As Etch is just out of the oven, all the software need have compatible versions, so the only trick as of today is a little bug in PLjava that I will talk about in a moment.

First thing you have to be sure to include the non-free packages in your /etc/apt/sources.list, as there is where we will find the Sun Java VM.

Make sure you have the following line in your /etc/apt/sources.list:

deb etch main contrib non-free

You can, and are encouraged to, substitute the with your preferred mirror.

Now make sure you have aptitude installed, as it has become the preferred package management tool in Etch:

apt-get install aptitude

Next step, install the Sun Java VM version 1.5.0:

aptitude install sun-java5-jdk

Read the disclaimer, the license and get to the next step, installing Postgresql-8.1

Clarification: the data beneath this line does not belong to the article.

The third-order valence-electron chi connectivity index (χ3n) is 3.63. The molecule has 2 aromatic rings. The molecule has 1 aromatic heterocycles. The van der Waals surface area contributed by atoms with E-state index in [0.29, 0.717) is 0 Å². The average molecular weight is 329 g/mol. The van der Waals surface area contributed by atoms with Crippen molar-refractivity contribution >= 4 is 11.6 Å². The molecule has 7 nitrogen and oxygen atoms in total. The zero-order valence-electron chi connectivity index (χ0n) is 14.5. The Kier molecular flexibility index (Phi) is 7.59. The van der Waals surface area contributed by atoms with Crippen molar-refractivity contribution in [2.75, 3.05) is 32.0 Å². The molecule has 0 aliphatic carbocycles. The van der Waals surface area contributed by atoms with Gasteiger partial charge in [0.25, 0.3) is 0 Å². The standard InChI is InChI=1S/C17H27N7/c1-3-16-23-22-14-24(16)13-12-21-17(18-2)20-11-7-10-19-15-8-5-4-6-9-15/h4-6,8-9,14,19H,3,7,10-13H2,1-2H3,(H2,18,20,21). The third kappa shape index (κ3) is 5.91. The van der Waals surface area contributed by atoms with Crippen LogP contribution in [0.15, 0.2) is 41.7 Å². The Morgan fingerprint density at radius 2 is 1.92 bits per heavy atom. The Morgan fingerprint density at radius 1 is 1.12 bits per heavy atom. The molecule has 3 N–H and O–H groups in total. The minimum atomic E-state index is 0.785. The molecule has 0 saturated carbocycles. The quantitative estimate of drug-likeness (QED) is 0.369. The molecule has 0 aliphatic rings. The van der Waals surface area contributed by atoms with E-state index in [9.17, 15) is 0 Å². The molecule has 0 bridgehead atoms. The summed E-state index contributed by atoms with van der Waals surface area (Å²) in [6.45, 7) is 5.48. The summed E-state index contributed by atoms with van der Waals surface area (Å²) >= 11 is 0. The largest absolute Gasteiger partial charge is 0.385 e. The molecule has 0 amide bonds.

aptitude install postgresql-8.1

When aptitude finishes, you should have a functional postgresql database installed and running. Debian places the database in /var/lib/postgresql/8.1 the default database is named main and is located in /var/lib/postgresql/8.1/main. We assume in this guide that Adempiere's database will be created in the default cluster.

Next we need to install and run PLjava, the java backend for PostgreSQL. There is a bug ( in the package shipping with Etch at this time (postgresql-8.1-pljava-gcj version 1.3.0-1+b1) that prevents the package from working at all. It is a simple dynamic library missing thing but yet will make the installation process fail. The work around is to get the source package Debian-way, make the changes and compile them yourself.

To get the source file you will need to add the following line to your /etc/apt/source.list:

deb-src etch main contrib non-free

or use your preferred mirror.